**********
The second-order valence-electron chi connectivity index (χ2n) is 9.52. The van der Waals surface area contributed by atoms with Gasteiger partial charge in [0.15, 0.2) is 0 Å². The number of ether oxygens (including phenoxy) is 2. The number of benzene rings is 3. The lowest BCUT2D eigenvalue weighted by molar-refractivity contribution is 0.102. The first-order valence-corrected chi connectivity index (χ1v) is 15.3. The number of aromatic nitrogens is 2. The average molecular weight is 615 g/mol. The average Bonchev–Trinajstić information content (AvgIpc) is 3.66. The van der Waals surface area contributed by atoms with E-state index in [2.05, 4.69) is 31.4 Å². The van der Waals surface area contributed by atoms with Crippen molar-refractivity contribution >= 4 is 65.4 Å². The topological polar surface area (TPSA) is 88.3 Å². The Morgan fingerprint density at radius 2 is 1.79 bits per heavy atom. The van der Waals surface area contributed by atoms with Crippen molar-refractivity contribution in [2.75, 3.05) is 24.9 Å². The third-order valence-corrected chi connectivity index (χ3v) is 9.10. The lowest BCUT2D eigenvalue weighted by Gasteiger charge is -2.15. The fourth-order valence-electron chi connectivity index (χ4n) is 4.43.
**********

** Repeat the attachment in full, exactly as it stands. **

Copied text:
The second-order valence-electron chi connectivity index (χ2n) is 9.52. The van der Waals surface area contributed by atoms with Gasteiger partial charge in [0.15, 0.2) is 0 Å². The number of ether oxygens (including phenoxy) is 2. The number of benzene rings is 3. The lowest BCUT2D eigenvalue weighted by molar-refractivity contribution is 0.102. The first-order valence-corrected chi connectivity index (χ1v) is 15.3. The number of aromatic nitrogens is 2. The average molecular weight is 615 g/mol. The average Bonchev–Trinajstić information content (AvgIpc) is 3.66. The van der Waals surface area contributed by atoms with E-state index in [2.05, 4.69) is 31.4 Å². The van der Waals surface area contributed by atoms with Crippen molar-refractivity contribution >= 4 is 65.4 Å². The topological polar surface area (TPSA) is 88.3 Å². The Morgan fingerprint density at radius 2 is 1.79 bits per heavy atom. The van der Waals surface area contributed by atoms with Crippen molar-refractivity contribution in [2.75, 3.05) is 24.9 Å². The third-order valence-corrected chi connectivity index (χ3v) is 9.10. The lowest BCUT2D eigenvalue weighted by Gasteiger charge is -2.15. The fourth-order valence-electron chi connectivity index (χ4n) is 4.43.